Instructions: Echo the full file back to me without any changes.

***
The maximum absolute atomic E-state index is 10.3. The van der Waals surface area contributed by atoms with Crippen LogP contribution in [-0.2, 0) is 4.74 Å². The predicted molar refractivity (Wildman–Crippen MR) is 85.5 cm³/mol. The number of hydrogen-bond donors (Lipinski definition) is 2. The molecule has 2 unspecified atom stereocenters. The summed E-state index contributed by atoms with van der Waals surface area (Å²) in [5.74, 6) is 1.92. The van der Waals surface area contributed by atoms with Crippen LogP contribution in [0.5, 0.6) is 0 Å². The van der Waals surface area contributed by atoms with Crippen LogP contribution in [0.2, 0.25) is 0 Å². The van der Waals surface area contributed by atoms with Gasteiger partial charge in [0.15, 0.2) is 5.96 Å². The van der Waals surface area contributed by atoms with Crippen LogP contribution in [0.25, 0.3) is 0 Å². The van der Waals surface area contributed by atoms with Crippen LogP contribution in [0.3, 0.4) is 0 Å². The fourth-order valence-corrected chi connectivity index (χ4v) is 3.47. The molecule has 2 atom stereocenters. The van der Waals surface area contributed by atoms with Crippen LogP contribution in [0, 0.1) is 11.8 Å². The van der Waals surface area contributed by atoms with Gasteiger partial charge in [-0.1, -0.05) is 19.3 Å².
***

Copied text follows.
The maximum absolute atomic E-state index is 10.3. The van der Waals surface area contributed by atoms with Crippen LogP contribution in [-0.2, 0) is 4.74 Å². The predicted molar refractivity (Wildman–Crippen MR) is 85.5 cm³/mol. The number of hydrogen-bond donors (Lipinski definition) is 2. The molecule has 2 unspecified atom stereocenters. The summed E-state index contributed by atoms with van der Waals surface area (Å²) in [5.74, 6) is 1.92. The van der Waals surface area contributed by atoms with Crippen LogP contribution in [0.5, 0.6) is 0 Å². The van der Waals surface area contributed by atoms with Crippen LogP contribution in [0.2, 0.25) is 0 Å². The van der Waals surface area contributed by atoms with Gasteiger partial charge in [0.15, 0.2) is 5.96 Å². The van der Waals surface area contributed by atoms with Crippen LogP contribution in [0.25, 0.3) is 0 Å². The van der Waals surface area contributed by atoms with Crippen LogP contribution in [0.3, 0.4) is 0 Å². The fourth-order valence-corrected chi connectivity index (χ4v) is 3.47. The molecule has 2 atom stereocenters. The van der Waals surface area contributed by atoms with Crippen LogP contribution in [0, 0.1) is 11.8 Å². The van der Waals surface area contributed by atoms with Gasteiger partial charge in [-0.1, -0.05) is 19.3 Å².